The OTT messaging industry is in the midst of a land grab, as Rakuten, a Japanese e-commerce giant, has bought Viber for $900 million, while Facebook spent $19 billion on gaining exclusive access to Whatsapp’s 450 million subscribers. The large personal computer-based service providers began invading the mobile-based data market after seeing the potential of free messaging apps, which secure a great deal of personal information on registered users. “This is an advantage for telecom companies that have a large number of subscribers,” said Mr Bui Quang Huy from a member unit of Viettel. “The challenge is how to monetise the amount of data, like OTT service providers are doing. Cooperation with or acquisition of OTT messaging apps is the way to continue to attract and retain subscribers.” Actually, the military telecom company has spent a lot of money and human resources on developing mobile apps over the last two years. Mr Nguyen Manh Hung, General Director of Viettel, has said many times at OTT-related conferences that the operator is willing to cooperate with OTT service providers for a win-win outcome. It’s also clear that the other two telecom giants have had the same idea as Viettel. “Telecom operators have little time to decide to penetrate the free chat apps market when demand in user communication is changing,” Mr Huy said. “Change in the ICT industry occurs every second.”

Analysts commented that the mobile chat apps production line continues unabated. Just a few months ago a Singaporean-based company, Garena, launched BeeTalk, a mobile chat app, in Thailand and Malaysia, and then headed to Vietnam. Vietnam still has space for mobile chat apps, with 2.5 million instant messages (IMs) per user per year and 44 per cent daily active users (Taiwan has 3.6 million IMs per user and 60 per cent daily active users and is considered the most saturated market for mobile IMs worldwide), according to TNS Mobile Life 2013. Vietnam falls into the category of moderate saturation and an increase is anticipated. According to market research and consulting company Spire, Vietnamese consumers have shifted to using smartphones to connect to messaging, social networks, digital entertainment and internet access. In particular, smartphone users who own an iPhone, Blackberry or Samsung can take advantage of in-phone services such as Facetime, iMessage, or Blackberry Messager.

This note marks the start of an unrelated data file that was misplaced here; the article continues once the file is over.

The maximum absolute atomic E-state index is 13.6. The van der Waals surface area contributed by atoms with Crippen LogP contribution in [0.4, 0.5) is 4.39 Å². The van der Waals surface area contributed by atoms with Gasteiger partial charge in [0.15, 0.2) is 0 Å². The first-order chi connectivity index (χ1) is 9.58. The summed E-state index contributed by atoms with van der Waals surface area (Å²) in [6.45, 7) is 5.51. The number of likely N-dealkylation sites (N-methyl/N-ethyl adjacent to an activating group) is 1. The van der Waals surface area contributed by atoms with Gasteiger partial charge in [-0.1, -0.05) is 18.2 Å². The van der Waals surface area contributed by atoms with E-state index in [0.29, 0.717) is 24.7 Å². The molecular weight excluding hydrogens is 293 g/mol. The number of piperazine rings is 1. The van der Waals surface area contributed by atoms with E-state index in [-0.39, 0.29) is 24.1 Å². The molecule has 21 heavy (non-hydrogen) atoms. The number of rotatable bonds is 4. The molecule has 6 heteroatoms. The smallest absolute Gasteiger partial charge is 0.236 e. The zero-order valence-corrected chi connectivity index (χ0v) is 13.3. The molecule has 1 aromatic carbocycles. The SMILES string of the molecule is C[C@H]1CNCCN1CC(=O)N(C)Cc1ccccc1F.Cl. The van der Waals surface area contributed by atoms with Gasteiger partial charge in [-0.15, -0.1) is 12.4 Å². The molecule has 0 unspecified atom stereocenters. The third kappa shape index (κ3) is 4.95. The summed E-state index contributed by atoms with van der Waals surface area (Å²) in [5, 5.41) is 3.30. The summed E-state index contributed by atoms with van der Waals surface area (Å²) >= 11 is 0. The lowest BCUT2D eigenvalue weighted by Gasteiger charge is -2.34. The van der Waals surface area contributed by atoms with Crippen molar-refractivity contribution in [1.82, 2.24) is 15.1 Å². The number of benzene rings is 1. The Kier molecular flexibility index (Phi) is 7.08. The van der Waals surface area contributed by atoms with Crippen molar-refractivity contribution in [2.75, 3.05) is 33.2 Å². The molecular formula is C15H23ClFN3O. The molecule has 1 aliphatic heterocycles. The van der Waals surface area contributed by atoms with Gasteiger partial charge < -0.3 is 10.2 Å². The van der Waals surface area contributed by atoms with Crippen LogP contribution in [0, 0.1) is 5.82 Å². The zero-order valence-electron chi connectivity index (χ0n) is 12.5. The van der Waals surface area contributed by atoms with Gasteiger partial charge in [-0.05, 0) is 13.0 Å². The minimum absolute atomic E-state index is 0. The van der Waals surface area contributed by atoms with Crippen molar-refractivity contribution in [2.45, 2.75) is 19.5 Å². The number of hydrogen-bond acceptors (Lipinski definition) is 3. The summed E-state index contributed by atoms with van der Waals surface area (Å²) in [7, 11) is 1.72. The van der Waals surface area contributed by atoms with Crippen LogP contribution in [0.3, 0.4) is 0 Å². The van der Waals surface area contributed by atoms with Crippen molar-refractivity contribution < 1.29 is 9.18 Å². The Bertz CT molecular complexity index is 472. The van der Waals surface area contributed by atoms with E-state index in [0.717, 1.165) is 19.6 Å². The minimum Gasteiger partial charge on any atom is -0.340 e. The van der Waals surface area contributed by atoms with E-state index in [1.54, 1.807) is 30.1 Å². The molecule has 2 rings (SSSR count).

OTT service providers haven’t neglected approaching feature phone users as the market hasn’t been fully exploited. Whatsapp, Line, Kakao Talk and Zalo are available on the Nokia Asha series. Estimates show that Asia and Africa have 580 million mobile phone users and while 70 per cent have internet-connected devices most are not smartphones. “The demand for basic-function mobile phones that access the internet is high,” said Mr Nguyen Duy Hien, CEO of GSM. “Mobile chat apps are doing well in building their user community on feature phones before feature phone users move to smartphones in the future.”

Co-existence

Mobile messaging apps approach users simply by allowing them use the